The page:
Access and download graphics: bit.ly/HowICare_SocialToolkit

Contact:

Alexa Hassink, Director of Marketing & Communications, Promundo-US ([email protected] I 302-229-8241)

Emily Bhatti, Senior Press Officer, Oxfam America

([email protected] | 508-868-6162)

NOTES TO EDITORS:

  • Oxfam America and Promundo-US commissioned the polling firm Data for Progress to conduct an online and phone survey of 1,743 respondents. The poll took place in May 2020 and included 927 women and 816 men aged 18 to 80.
  • The poll identifies changes to overall workload, household care arrangements and responsibilities, associated stresses as well as US public opinion on care work-related policies in the context of COVID-19.
  • The sample was designed to include multiple kinds of households, including households with both female and male adults (73% of the sample, weighted), households with only female adults (16%), and households with only male adults (11%). Ninety-one% of respondents defined themselves as heterosexual, with the rest affirming another sexual orientation. Regarding race and ethnicity, 77% of respondents identified themselves as White, 10% as Black or African American, 6% as Hispanic or Latino/a, 3% as Asian, 3% as American Indian or Alaska Native, and 1% as a different identity.
  • In line with the expertise of Data for Progress, this sample was weighted to be representative of likely voters in the United States based on age, gender, education, urbanicity, race/ethnicity, income, and voting history for all analyses presented in this report. Additional methodological details are available upon request.
  • This study is a component of a broader initiative known as the #HowICare project, which includes a US and global campaign. Learn more about the #HowICare Campaign: bit.ly/HowICare
  • Oxfam International is also releasing data from polls in 4 other countries, UK, Canada, Philippines and Kenya for a total survey of 6,385 women and men globally with very similar findings.

Additional statistics:

  • The lowest-income respondents (53%) were the most likely to report having been laid off, been temporarily furloughed, or had their working hours reduced. By contrast, higher-income respondents (76%) are much more likely than lower-income (40%) and middle-income (49%) respondents to be able to work from home for pay during COVID-19.
  • Employed men (62%) were also more likely to report currently being able to work from home for pay than employed women (47%). White respondents are also much more likely to be able to work from home than Black or African American and Hispanic or Latino/a respondents.
  • In terms of the magnitude of observed increase in this work, some 26% of women and 32% of men said their household’s daily domestic and care work has gone up by at least three hours. An increase of three or more hours in daily domestic and care work demands is sure to have drastic implications, as the rest of this report will explore.
  • Nearly one in five of all respondents (18% of men and 17% of women) said there has been “increased conflict/criticism in the household” as a result of the COVID-19 pandemic.
  • White respondents also appear to have much more time for leisure than any other racial/ethnic group surveyed.
  • Asian respondents were particularly likely to report caring for or supervising elderly relatives or dependent adults. Hispanic or Latino/a and American Indian or Alaska Native respondents were by far the most likely to report looking for paid work, while (unsurprisingly, given other trends discussed) White respondents were most likely to report doing paid work.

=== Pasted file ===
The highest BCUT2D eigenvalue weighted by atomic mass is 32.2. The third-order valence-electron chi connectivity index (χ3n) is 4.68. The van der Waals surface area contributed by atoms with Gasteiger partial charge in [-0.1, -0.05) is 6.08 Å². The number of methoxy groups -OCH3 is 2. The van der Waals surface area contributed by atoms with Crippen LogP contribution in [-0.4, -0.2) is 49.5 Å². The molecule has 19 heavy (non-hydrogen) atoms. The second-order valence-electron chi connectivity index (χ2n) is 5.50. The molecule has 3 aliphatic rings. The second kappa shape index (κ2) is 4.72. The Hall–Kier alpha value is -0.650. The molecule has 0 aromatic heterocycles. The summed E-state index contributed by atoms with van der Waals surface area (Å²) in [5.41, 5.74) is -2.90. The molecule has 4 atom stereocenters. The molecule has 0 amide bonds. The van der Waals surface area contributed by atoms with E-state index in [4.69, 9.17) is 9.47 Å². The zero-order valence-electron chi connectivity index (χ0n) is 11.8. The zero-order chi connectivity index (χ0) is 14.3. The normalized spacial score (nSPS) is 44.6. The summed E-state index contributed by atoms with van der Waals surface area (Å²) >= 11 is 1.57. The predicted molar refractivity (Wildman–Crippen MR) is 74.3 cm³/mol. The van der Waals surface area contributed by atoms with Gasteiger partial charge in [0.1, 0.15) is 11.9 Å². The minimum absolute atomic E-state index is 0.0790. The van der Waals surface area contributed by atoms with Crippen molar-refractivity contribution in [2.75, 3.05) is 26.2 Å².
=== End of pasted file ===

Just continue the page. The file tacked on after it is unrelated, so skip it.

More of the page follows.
• Only 10% of Black men listed “working on hobbies or creative projects” as one of the top three most important things they’ve given up or reduced. Black women were much more likely to have chosen “pursuing my education or studies” (14% chose this) than women overall (only 6%). Fully 44% of Latino men chose “looking for paid work” as an important thing they’ve given up, nearly triple the rate among all men.
  • While 27% of men shared that they’ve had to give up “having quality time” with their partner or spouse, a somewhat lower proportion of women (18%) listed this as among the most important things they’ve had to give up.

About Oxfam

Oxfam is a global organization working to end the injustice of poverty. We help people build better futures for themselves, hold the powerful accountable, and save lives in disasters. Our mission is to tackle the root causes of poverty and create lasting solutions.. For more information see: www.oxfamamerica.org/about

About Promundo

Founded in Brazil in 1997, Promundo works to promote gender equality and create a world free from violence by engaging men and boys in partnership with women, girls, and individuals of all gender identities. Promundo is a global consortium with members in the United States, Brazil, Portugal, the Democratic Republic of the Congo, and Chile that collaborate to achieve this mission by conducting cutting-edge research that builds the knowledge base on masculinities and gender equality; developing, evaluating, and scaling up high-impact interventions and programs; and carrying out national and international campaigns and advocacy initiatives to prevent violence and promote gender equality. For more information, see: www.promundoglobal.org

About MenCare

MenCare is a global fatherhood campaign active in more than 55 countries on five continents, coordinated by Promundo and Sonke Gender Justice. Our mission is to promote men’s involvement as equitable, nonviolent fathers and caregivers in order to achieve family well-being, gender equality, and better health for mothers, fathers, and children. We aim for men to be allies in supporting women’s social and economic equality, in part by taking on more responsibility for childcare and domestic work. We believe that true equality will only be reached when men are taking on 50% of unpaid care work. For more information, see: www.men-care.org